4. In Build Options, specify the folder for FIL output files. You can use the default value for this example. Click Build. Clicking Build causes the FIL Wizard to generate all the necessary files for FPGA-in-the-Loop simulation and perform the following actions:
Generates a FIL block in a new Simulink® model
Opens a command-line window to compile the FPGA project and generate the FPGA programming file
The FPGA project compilation process takes several minutes. When the process is finished, you are prompted to close the command-line window. Close this window now.
To prepare for FPGA-in-the-Loop simulation, follow the steps below to configure the FIL block.
1. Open the test bench model fil_duc_model and copy the generated FIL block into the model.
2. Double-click the FIL block to open the block mask. Click Load to program the FPGA with the generated programming file.
3. Under Runtime Options, change Overclocking factor to 128. This specifies that an input value is sampled 128 times by the FPGA clock before the input changes value.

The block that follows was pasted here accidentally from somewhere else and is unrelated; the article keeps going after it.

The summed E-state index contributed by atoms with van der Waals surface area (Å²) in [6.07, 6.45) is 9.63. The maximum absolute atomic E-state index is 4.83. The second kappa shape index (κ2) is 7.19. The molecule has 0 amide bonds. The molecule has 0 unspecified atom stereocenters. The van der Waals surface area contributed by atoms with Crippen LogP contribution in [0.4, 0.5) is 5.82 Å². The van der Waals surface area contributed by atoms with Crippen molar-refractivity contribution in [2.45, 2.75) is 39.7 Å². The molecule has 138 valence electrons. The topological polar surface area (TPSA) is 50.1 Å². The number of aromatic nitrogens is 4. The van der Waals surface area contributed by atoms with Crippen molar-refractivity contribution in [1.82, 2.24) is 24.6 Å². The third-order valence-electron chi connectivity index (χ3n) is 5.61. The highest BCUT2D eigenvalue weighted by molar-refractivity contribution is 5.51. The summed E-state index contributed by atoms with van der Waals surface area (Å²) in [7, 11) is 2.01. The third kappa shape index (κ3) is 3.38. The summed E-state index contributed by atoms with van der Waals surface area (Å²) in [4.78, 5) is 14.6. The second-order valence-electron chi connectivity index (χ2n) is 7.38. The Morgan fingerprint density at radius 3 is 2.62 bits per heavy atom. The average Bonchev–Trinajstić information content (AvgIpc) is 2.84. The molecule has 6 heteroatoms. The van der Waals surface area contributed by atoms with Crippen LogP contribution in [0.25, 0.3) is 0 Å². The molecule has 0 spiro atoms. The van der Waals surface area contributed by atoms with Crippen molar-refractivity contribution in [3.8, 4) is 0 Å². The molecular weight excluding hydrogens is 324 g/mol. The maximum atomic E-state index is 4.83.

4. On the FIL block mask, click on the Signal Attributes tab. Change the data type for filter_out to
fixdt(1,20,-1) to match the data type of the behavioral filter block.
5. Click OK to close the block mask.
In this example, the generated filter running on FPGA is compared to a behavioral filter block. Delays are added to the output of the behavioral filter to match the HDL latency of the generated filter.
Run simulation. Observe the output waveforms from the behavioral filter block, the FIL block, and the error margin. Because the behavioral filter block does not have pipeline registers, there are small differences between the behavioral filter block output and the FIL block output. These errors are within the error margin.
This concludes the example.